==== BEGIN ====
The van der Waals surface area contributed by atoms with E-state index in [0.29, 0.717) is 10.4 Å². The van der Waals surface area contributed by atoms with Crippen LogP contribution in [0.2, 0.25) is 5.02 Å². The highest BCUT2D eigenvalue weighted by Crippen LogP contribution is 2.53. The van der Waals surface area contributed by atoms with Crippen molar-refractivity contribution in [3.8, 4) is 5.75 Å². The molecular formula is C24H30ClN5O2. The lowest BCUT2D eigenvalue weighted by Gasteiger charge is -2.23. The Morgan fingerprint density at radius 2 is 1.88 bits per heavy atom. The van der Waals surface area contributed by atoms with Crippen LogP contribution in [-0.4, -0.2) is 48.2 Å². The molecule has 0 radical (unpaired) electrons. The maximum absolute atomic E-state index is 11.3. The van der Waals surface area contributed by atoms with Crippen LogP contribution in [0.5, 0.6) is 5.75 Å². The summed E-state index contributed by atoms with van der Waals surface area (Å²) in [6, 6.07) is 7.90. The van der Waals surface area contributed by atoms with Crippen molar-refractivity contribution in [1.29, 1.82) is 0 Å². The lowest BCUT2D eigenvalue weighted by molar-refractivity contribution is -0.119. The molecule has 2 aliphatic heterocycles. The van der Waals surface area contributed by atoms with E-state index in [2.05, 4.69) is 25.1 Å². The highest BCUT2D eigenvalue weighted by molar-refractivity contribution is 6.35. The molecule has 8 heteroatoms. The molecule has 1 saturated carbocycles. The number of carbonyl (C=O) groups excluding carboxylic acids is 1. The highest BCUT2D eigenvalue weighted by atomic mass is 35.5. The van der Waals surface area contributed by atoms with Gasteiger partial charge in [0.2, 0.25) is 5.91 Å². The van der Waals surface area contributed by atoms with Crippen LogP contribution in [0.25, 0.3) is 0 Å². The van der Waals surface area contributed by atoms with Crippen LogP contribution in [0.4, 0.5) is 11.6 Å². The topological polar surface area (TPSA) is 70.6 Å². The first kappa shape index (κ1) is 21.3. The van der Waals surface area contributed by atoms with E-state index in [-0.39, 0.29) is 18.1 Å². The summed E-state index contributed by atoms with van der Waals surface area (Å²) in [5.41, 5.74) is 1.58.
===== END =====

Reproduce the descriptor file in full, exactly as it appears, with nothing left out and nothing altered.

The van der Waals surface area contributed by atoms with E-state index in [0.29, 0.717) is 10.4 Å². The van der Waals surface area contributed by atoms with Crippen LogP contribution in [0.2, 0.25) is 5.02 Å². The highest BCUT2D eigenvalue weighted by Crippen LogP contribution is 2.53. The van der Waals surface area contributed by atoms with Crippen molar-refractivity contribution in [3.8, 4) is 5.75 Å². The molecular formula is C24H30ClN5O2. The lowest BCUT2D eigenvalue weighted by Gasteiger charge is -2.23. The Morgan fingerprint density at radius 2 is 1.88 bits per heavy atom. The van der Waals surface area contributed by atoms with Crippen LogP contribution in [-0.4, -0.2) is 48.2 Å². The molecule has 0 radical (unpaired) electrons. The maximum absolute atomic E-state index is 11.3. The van der Waals surface area contributed by atoms with Crippen LogP contribution in [0.5, 0.6) is 5.75 Å². The summed E-state index contributed by atoms with van der Waals surface area (Å²) in [6, 6.07) is 7.90. The van der Waals surface area contributed by atoms with Crippen molar-refractivity contribution in [1.29, 1.82) is 0 Å². The lowest BCUT2D eigenvalue weighted by molar-refractivity contribution is -0.119. The molecule has 2 aliphatic heterocycles. The van der Waals surface area contributed by atoms with E-state index in [2.05, 4.69) is 25.1 Å². The highest BCUT2D eigenvalue weighted by molar-refractivity contribution is 6.35. The molecule has 8 heteroatoms. The molecule has 1 saturated carbocycles. The number of carbonyl (C=O) groups excluding carboxylic acids is 1. The highest BCUT2D eigenvalue weighted by atomic mass is 35.5. The van der Waals surface area contributed by atoms with Gasteiger partial charge in [0.2, 0.25) is 5.91 Å². The van der Waals surface area contributed by atoms with Crippen LogP contribution in [0.25, 0.3) is 0 Å². The van der Waals surface area contributed by atoms with Crippen LogP contribution in [0.4, 0.5) is 11.6 Å². The topological polar surface area (TPSA) is 70.6 Å². The first kappa shape index (κ1) is 21.3. The van der Waals surface area contributed by atoms with E-state index in [-0.39, 0.29) is 18.1 Å². The summed E-state index contributed by atoms with van der Waals surface area (Å²) in [5.41, 5.74) is 1.58.